Shift Labs, the medical technology company founded by Human Centered Design & Engineering Professor Beth Kolko, has received funding from Saving Lives at Birth: A Grand Challenge for Development to support the development of their DripAssist device to improve maternal and child health.
DripAssist is a lightweight, battery-operated infusion rate monitor that provides precise flow rate and volume monitoring for IV medication management. It is currently being used throughout the US for outpatient infusion, and it is used in military field hospitals and developing world hospitals.
This funding will allow Professor Kolko and her team at Shift Labs to undergo a rigorous clinical evaluation of their DripAssist infusion rate monitoring device to improve the administration of medications during labor, with the goal of ultimately reducing maternal and newborn deaths in developing nations. Shift Labs will conduct the clinical study in partnership with Kenyatta National Hospital in Nairobi, under the direction of Dr. John Kinuthia, OB/GYN, and will research how nurses use DripAssist for oxytocin and magnesium sulfate administration during and immediately after labor, when a majority of maternal and newborn deaths occur.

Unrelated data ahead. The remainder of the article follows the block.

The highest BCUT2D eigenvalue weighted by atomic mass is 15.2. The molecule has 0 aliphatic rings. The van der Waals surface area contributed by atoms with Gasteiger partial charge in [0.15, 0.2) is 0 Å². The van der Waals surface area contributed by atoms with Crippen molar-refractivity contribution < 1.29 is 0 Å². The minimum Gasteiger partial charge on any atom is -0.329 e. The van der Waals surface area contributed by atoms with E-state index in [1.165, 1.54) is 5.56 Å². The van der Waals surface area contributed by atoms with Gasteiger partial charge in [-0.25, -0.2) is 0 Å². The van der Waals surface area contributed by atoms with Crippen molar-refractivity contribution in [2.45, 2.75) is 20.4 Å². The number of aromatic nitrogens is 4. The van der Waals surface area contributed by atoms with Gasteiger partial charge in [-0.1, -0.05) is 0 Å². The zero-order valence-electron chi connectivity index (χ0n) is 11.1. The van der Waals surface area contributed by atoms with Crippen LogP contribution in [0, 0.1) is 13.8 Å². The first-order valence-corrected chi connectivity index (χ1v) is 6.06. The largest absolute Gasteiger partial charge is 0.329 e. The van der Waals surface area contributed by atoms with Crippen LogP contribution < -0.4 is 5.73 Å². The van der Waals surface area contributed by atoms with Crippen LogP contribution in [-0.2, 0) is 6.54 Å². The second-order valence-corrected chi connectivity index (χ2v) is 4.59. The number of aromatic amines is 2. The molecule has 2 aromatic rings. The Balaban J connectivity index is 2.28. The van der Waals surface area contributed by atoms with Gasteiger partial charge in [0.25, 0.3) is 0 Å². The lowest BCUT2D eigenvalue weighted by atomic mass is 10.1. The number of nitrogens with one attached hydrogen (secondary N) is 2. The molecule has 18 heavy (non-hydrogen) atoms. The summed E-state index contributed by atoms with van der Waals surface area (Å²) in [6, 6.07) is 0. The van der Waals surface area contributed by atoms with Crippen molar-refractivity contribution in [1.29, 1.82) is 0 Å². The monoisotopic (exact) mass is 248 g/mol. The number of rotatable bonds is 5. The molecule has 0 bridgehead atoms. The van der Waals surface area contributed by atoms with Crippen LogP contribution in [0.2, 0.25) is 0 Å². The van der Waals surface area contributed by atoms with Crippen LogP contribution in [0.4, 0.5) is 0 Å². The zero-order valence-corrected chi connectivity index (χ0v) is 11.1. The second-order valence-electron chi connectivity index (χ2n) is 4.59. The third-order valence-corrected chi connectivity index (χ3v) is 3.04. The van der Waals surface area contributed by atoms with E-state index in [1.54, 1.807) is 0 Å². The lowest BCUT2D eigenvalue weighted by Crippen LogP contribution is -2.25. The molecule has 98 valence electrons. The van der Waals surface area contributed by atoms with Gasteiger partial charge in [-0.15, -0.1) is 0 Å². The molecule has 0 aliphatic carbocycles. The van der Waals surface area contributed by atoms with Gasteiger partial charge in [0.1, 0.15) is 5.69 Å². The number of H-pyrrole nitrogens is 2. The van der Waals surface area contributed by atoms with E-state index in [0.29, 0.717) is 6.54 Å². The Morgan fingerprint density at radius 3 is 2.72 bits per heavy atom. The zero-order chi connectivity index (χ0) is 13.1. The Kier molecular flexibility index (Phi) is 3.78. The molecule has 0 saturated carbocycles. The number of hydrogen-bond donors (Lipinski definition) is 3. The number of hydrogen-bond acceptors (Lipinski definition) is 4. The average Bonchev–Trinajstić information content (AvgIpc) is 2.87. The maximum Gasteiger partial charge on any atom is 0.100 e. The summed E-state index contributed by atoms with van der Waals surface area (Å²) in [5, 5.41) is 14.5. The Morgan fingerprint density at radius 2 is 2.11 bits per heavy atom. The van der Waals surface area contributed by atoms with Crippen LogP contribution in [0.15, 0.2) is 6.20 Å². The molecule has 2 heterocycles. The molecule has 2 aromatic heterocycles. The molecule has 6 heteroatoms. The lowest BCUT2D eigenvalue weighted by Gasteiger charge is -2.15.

Saving Lives at Birth: A Grand Challenge for Development is an international partnership between U.S. Agency for International Development (USAID), the Government of Norway, the Bill & Melinda Gates Foundation, Grand Challenges Canada (funded by the Government of Canada), the U.K's Department for International Development (DFID) and the Korea International Cooperation Agency (KOICA). The partnership supports groundbreaking prevention and treatment approaches for pregnant women and newborns in poor, hard-to-reach communities around the time of delivery.
Professor Kolko describes DripAssist in this video for Saving Lives at Birth, here:
Read the press release about the award on the Shift Labs website, here.